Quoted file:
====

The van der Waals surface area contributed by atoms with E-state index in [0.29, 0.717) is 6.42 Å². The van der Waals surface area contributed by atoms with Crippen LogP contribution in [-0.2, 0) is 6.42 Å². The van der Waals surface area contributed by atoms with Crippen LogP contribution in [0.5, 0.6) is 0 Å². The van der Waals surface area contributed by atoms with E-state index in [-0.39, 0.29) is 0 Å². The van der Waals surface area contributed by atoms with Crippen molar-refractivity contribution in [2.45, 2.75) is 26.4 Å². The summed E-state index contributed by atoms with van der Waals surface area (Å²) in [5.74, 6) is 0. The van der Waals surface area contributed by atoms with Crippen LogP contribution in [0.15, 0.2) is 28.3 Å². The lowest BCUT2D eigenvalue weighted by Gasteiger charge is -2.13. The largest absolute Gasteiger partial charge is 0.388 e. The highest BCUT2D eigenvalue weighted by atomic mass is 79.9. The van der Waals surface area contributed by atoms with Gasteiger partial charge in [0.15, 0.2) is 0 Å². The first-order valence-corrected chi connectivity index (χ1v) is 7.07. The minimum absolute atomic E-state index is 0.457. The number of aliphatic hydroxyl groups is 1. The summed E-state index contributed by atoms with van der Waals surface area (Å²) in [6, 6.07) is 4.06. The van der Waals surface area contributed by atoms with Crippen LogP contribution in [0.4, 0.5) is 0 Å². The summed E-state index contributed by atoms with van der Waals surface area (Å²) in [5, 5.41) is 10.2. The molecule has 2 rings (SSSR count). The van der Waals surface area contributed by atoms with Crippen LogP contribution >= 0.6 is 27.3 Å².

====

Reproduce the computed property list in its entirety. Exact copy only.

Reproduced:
The van der Waals surface area contributed by atoms with E-state index in [0.29, 0.717) is 6.42 Å². The van der Waals surface area contributed by atoms with Crippen LogP contribution in [-0.2, 0) is 6.42 Å². The van der Waals surface area contributed by atoms with Crippen LogP contribution in [0.5, 0.6) is 0 Å². The van der Waals surface area contributed by atoms with E-state index in [-0.39, 0.29) is 0 Å². The van der Waals surface area contributed by atoms with Crippen molar-refractivity contribution in [2.45, 2.75) is 26.4 Å². The summed E-state index contributed by atoms with van der Waals surface area (Å²) in [5.74, 6) is 0. The van der Waals surface area contributed by atoms with Crippen LogP contribution in [0.15, 0.2) is 28.3 Å². The lowest BCUT2D eigenvalue weighted by Gasteiger charge is -2.13. The largest absolute Gasteiger partial charge is 0.388 e. The highest BCUT2D eigenvalue weighted by atomic mass is 79.9. The van der Waals surface area contributed by atoms with Gasteiger partial charge in [0.15, 0.2) is 0 Å². The first-order valence-corrected chi connectivity index (χ1v) is 7.07. The minimum absolute atomic E-state index is 0.457. The number of aliphatic hydroxyl groups is 1. The summed E-state index contributed by atoms with van der Waals surface area (Å²) in [6, 6.07) is 4.06. The van der Waals surface area contributed by atoms with Crippen LogP contribution in [0.4, 0.5) is 0 Å². The summed E-state index contributed by atoms with van der Waals surface area (Å²) in [5, 5.41) is 10.2. The molecule has 2 rings (SSSR count). The van der Waals surface area contributed by atoms with Crippen LogP contribution >= 0.6 is 27.3 Å².